Toronto lawyer Sandra Thomas has fostered her passion for community service with a commitment to improving the lot of visible minorities in the legal profession, and will soon be recognized by the Law Society of Upper Canada for her work.
Thomas credits her father, Dr. Ferdinand Thomas, for sparking her interest in giving back to the community. Dr. Thomas developed a successful medical practice in Scarborough after arriving in Canada in 1955 from Trinidad and Tobago.
He also had a keen interest in community service and was a mentor for many, she adds.
“He was always helping people in one way or another, whether it be to recommend somebody for a job or to put in a good word for somebody, or whatever,” says Thomas. “That’s how I was raised, pretty much.”
Thomas began following her father’s example while receiving her undergraduate degree at York University, when she put on cultural shows to raise funds for charity.
More recently, Thomas has become involved with the York-Westview Partnership at York’s faculty of education. The co-operative project involves the Toronto District School Board’s Westview family of schools and the education faculty, along with other smaller contributors.
The partnership offers a variety of programs, such as a weekend literacy and leadership program.
She also donates her time to the Youth Association for Academics Athletics and Character Education, which also assists young persons in the Jane-Finch area. That group encourages children in the community to continue their education, and includes both tutorial and athletic components.
Thomas combined her “abiding love for music” with her dedication to those organizations by organizing a recent fundraiser at Toronto’s Drake Hotel.
Jazz at the Drake featured a long list of local and international musicians, a photography exhibit by Thomas’ lawyer colleague at the Public Prosecution Service of Canada, Nick Devlin, and silent auction, raising $4,200 along the way.
It’s this kind of work in community service that has prompted the LSUC to honour Thomas with the Lincoln M. Alexander Award, which goes to a lawyer who has shown a commitment to the public through community service. It’s also, she says, the underlying reason she got into the profession.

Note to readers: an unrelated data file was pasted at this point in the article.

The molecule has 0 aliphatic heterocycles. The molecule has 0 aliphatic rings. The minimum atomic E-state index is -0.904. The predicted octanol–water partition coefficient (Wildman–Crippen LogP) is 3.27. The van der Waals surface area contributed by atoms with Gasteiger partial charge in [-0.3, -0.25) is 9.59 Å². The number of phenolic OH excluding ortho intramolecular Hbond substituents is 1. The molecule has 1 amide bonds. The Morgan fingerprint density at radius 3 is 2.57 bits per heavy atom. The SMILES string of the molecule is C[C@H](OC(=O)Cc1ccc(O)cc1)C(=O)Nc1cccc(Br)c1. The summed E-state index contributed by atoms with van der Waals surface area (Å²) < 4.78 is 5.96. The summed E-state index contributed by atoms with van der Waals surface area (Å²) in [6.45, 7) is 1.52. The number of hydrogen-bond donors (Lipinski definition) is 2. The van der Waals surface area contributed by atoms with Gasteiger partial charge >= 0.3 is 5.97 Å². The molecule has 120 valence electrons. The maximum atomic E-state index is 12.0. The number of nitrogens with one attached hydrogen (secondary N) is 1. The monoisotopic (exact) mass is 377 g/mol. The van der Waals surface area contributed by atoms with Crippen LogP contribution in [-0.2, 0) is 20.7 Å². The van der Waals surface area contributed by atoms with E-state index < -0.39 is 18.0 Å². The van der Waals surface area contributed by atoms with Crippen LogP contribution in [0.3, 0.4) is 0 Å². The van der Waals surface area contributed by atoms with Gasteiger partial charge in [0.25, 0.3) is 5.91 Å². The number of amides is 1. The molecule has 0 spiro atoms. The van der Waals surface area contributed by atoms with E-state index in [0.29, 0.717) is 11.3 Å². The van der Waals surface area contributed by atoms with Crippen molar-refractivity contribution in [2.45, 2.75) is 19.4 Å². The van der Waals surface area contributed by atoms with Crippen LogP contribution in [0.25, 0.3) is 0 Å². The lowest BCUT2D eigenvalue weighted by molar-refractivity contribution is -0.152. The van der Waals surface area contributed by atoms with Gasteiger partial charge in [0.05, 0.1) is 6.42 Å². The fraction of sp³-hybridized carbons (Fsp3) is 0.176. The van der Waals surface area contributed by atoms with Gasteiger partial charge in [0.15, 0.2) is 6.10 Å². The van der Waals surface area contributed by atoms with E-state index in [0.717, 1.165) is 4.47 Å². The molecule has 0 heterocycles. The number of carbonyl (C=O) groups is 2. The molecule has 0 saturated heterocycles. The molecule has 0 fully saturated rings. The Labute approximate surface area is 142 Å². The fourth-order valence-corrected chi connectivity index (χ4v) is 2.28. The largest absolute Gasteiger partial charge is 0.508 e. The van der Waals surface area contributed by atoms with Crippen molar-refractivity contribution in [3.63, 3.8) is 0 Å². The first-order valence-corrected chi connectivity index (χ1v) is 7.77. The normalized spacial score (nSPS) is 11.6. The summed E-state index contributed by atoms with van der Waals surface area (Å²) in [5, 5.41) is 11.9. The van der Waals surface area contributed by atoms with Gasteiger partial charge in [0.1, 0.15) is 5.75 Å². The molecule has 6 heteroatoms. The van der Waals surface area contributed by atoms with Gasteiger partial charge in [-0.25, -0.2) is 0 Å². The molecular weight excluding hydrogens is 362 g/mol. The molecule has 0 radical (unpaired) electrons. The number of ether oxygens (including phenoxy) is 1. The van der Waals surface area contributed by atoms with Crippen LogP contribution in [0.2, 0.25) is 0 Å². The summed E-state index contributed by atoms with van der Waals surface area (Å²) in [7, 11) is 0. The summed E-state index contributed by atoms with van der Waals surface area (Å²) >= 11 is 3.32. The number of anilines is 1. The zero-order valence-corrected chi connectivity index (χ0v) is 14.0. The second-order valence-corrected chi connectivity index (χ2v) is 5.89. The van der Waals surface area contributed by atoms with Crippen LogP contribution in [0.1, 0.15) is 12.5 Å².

“I wanted to do law because I saw an opportunity for me to continue on in some way with community service, regardless of what area I happen to end up in,” she says.
She ended up receiving her law degree from Rutgers University in New Jersey. Thomas went on to spend three years working at the Governor’s Office of the Council of the Governor of New Jersey, acting as an assistant counsel.
She returned to Toronto in 1989 and received her accreditation from the law society to practise here, and articled at McCarthy Tétrault LLP. She then spent a year in insurance defence work, before spending a year working as a duty counsel.
She eventually ended up where she’d hoped to be, working for the government at the Public Prosecution Service of Canada’s Toronto office. She’s been there ever since.
She currently works on the prosecution service’s revenue prosecutions team, which involves tax prosecutions under the Income Tax Act, Excise Tax Act, along with some white-collar fraud prosecutions.
Aside from her work on the job, Thomas has made her mark on the profession as founding president of the Canadian Association of Black Lawyers, which was created in 1996.
She says the organization came about because black lawyers felt the need for an organization that combined the promotion of excellence within the profession with the establishment of support systems for lawyers, law students, and others interested in becoming a lawyer.
“We thought that would be a way to encourage those who are currently practising, as well as those who would like to practise law,” she says.
The group also wanted to highlight positive role models for youths, and honour the contributions of successful black lawyers.
“We felt that there was a need for a national organization,” she says.
She notes that the government, law society, and various institutions and organizations have sought CABL’s advice on public policy issues.
“It provides another voice, for instance, in terms of diversifying the legal profession,” says Thomas. “It allows for others to contribute to the legal profession, and also to contribute not only their talent but also their opinions, where it counts.”
Thomas was involved with the Justice Department’s advisory committee on visible minorities in the late 1990s. That group aimed to give advice to the deputy minister on issues that are important to visible minorities in the department. It also sought to encourage the hiring, retention, and promotion of visible minorities within the department.
The experience allowed Thomas to travel to Ottawa, where she says she got a new perspective on the various policy issues the government faced.
“We felt that we had a contribution to make,” she says.
Thomas says she is extremely honoured to receive the award for her community service, and hopes she serves as an example for others with ambitions of making similar contributions.
“I hope that my doing community work would inspire others to do similar things,” she says. “One person can affect a lot of people - you may not think that you really have an impact, but you’d be surprised.”